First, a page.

China Capesize Bookings Jump 38% on Australian Cargo.
The number of iron ore and coal- carrying capesize ships hired to deliver cargoes to China jumped 38 percent last month, led by rising bookings from Australia, data from Clarkson Research Services Ltd. showed. Raw materials producers and traders hired 80 of the vessels to ship cargoes to China in January, up from 58 in December, the data show. The vessels are called capesizes because they are too big to fit through the Panama Canal"s locks and must instead sail around South America"s Cape Horn or South Africa"s Cape of Good Hope.
Bookings to transport Australian consignments advanced 41 percent to 52 vessels, while charters for South Africa-loading cargoes jumped to six from one, the data showed. Brazilian rentals were unchanged at 14.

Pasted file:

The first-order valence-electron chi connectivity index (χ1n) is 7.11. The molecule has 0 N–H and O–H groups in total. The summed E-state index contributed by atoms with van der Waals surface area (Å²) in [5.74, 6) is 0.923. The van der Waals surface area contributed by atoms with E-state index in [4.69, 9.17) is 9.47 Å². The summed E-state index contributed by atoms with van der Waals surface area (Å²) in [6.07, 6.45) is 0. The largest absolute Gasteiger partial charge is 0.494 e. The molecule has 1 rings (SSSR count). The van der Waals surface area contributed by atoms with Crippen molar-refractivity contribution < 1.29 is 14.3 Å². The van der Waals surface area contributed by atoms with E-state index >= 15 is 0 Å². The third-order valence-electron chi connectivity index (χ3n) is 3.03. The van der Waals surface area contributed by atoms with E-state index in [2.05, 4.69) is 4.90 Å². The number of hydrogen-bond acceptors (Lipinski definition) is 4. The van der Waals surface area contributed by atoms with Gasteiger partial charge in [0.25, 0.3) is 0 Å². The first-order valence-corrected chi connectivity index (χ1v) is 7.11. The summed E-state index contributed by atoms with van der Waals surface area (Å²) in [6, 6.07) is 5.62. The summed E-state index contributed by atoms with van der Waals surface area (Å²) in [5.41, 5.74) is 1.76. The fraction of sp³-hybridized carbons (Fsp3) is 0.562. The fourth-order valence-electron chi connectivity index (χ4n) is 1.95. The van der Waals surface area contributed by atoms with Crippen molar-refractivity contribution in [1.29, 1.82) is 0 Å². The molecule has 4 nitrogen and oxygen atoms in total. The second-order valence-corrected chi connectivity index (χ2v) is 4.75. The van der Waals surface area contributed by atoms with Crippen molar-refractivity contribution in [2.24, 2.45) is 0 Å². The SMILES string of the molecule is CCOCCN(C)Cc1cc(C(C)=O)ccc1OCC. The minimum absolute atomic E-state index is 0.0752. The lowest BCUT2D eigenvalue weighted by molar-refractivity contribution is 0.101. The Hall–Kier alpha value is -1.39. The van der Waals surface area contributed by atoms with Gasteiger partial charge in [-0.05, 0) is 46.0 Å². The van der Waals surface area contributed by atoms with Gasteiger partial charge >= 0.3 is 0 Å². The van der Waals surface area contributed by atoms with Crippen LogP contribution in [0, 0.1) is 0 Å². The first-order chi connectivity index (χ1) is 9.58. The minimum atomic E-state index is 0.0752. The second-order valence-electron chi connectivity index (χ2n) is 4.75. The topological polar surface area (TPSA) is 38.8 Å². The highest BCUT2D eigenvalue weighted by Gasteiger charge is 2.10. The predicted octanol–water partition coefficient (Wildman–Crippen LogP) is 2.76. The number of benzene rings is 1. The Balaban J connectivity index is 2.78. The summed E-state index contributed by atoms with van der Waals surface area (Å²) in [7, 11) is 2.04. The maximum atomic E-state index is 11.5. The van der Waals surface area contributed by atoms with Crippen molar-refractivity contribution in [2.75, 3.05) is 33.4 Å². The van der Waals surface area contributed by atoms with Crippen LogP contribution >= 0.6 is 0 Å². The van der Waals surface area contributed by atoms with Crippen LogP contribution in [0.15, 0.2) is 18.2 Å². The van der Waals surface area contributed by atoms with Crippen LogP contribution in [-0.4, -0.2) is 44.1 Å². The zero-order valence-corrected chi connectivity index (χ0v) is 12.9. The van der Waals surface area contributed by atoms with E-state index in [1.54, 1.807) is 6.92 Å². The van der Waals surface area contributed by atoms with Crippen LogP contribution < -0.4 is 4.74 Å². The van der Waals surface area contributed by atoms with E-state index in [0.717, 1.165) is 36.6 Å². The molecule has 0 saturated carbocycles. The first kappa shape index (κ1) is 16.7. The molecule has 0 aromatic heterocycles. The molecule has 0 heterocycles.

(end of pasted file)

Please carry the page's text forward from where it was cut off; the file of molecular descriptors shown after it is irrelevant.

The data provide a snapshot of single voyage, or spot, charters. They do not capture long-term freight contracts that commodity producers and steel mills may have in place, and may not be complete because brokers and traders are not compelled to report shipping deals.
Lease rates for capesize ships last month declined 13 percent to $32,182 a day. The average capesize vessel chartered to deliver a cargo to China will haul about 163,000 metric tons of cargo, according to the data.